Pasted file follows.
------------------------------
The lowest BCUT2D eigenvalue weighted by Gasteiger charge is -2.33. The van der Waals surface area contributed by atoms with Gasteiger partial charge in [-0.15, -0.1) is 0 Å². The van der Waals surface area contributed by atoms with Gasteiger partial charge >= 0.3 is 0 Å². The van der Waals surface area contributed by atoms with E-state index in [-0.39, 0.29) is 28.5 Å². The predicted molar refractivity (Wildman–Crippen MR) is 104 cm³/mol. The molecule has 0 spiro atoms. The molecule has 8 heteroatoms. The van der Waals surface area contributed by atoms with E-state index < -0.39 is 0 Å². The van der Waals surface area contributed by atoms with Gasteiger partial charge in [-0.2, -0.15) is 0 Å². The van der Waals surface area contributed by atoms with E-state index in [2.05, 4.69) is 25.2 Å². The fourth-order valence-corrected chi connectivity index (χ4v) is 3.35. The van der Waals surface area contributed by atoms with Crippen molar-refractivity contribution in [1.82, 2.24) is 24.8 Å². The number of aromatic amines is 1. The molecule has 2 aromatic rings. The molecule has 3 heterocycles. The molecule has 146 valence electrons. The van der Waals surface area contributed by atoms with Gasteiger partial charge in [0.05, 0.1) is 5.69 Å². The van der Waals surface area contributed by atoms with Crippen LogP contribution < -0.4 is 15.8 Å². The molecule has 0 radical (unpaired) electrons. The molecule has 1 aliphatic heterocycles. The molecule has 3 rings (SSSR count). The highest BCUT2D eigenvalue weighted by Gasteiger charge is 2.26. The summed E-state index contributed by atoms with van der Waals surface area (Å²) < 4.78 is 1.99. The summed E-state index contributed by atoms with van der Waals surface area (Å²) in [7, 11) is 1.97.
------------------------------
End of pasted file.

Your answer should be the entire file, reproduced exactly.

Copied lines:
The lowest BCUT2D eigenvalue weighted by Gasteiger charge is -2.33. The van der Waals surface area contributed by atoms with Gasteiger partial charge in [-0.15, -0.1) is 0 Å². The van der Waals surface area contributed by atoms with Gasteiger partial charge >= 0.3 is 0 Å². The van der Waals surface area contributed by atoms with E-state index in [-0.39, 0.29) is 28.5 Å². The predicted molar refractivity (Wildman–Crippen MR) is 104 cm³/mol. The molecule has 0 spiro atoms. The molecule has 8 heteroatoms. The van der Waals surface area contributed by atoms with E-state index < -0.39 is 0 Å². The van der Waals surface area contributed by atoms with Gasteiger partial charge in [-0.2, -0.15) is 0 Å². The van der Waals surface area contributed by atoms with E-state index in [2.05, 4.69) is 25.2 Å². The fourth-order valence-corrected chi connectivity index (χ4v) is 3.35. The van der Waals surface area contributed by atoms with Crippen molar-refractivity contribution in [1.82, 2.24) is 24.8 Å². The number of aromatic amines is 1. The molecule has 2 aromatic rings. The molecule has 3 heterocycles. The molecule has 146 valence electrons. The van der Waals surface area contributed by atoms with Gasteiger partial charge in [0.05, 0.1) is 5.69 Å². The van der Waals surface area contributed by atoms with Crippen LogP contribution < -0.4 is 15.8 Å². The molecule has 0 radical (unpaired) electrons. The molecule has 1 aliphatic heterocycles. The molecule has 3 rings (SSSR count). The highest BCUT2D eigenvalue weighted by Gasteiger charge is 2.26. The summed E-state index contributed by atoms with van der Waals surface area (Å²) < 4.78 is 1.99. The summed E-state index contributed by atoms with van der Waals surface area (Å²) in [7, 11) is 1.97.